ASA DMZ Access

Answered Question
Jan 9th, 2009
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Hi,


I was just hoping someone could clarify something for me. Obviously with a DMZ you don't want the devices talking to the internal network (usually anyway) If a server in the DMZ needed access to anywhere on the web but not inside (e.g. a SMTP server) and you created the ACL to permit SMTP Server using TCP port 25 anywhere, this would also allow it anywhere using TCP 25 on the inside network too would it not?


Would you have to create the ACL to say deny SMTP Server using TCP 25 to 192.168.0.0 etc etc and then permit it anywhere? Or is there a feature that prevents this anyway? I know there is NAT control which would require a NAT translation but that is from a high security to lower security interface is it not?


So how would you configure something like this? Hope this makes sense.


Thanks

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Mike,


On the ASA,


Outside Interface Security Level 0

Inside Interface security level 100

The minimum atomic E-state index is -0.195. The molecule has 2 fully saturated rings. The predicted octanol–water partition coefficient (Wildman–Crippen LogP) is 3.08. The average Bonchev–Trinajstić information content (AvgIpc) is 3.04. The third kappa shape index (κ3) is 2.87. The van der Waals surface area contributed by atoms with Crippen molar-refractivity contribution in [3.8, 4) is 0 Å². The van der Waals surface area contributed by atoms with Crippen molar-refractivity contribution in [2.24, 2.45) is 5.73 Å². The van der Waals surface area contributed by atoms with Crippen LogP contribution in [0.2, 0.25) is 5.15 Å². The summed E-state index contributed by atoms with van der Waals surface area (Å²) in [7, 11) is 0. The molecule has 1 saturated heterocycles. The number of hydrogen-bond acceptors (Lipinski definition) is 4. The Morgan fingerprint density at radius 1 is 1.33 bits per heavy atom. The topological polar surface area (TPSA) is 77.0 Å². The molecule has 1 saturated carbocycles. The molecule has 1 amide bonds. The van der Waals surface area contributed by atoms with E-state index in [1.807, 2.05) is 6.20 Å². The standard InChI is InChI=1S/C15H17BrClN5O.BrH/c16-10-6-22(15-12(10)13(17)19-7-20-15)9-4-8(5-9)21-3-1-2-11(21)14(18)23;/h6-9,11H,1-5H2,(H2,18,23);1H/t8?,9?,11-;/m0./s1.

The above are defaults and cannot be changed.


The rule is this:-


Traffic from an interface with a higher security level can pass to a an interface with a lower security level by default - no acl required.


Traffic from an interface with a lower security level cannot pass to an interface with a higher security level without an acl that permits the traffic.


If you have a DMZ - the security level cannot be set higher than the inside or lower than the outside.


HTH>


mike_guy29 Fri, 01/09/2009 - 02:33
User Badges:

Hi,


Thanks for your reply. I was aware of those points already but its appreciated. To be honest I think I answered my own question I was just having a stupid moment! I would just need to stick the deny statements then the permit all. Just wondered about other ways and best practices etc.


Thanks

mike_guy29 Fri, 01/09/2009 - 02:44
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Hi sorry not the best wording. For example you have an SMTP relay in the DMZ. Needs to be able to get anywhere on the Internet and to one host internally. I meant you would just have to configure it as


access-list dmz-in extended permit tcp host x.x.x.x host y.y.y.y eq 25

access-list dmz-in extended deny ip host x.x.x.x y.y.y.y 255.255.255.0

access-list dmz-in extended permit tcp host x.x.x.x any eq 25


The deny all wouldn't have helped protect internal networks if you use a permit any tcp 25.


As I say I wouldn't worry! I was having a dumb moment

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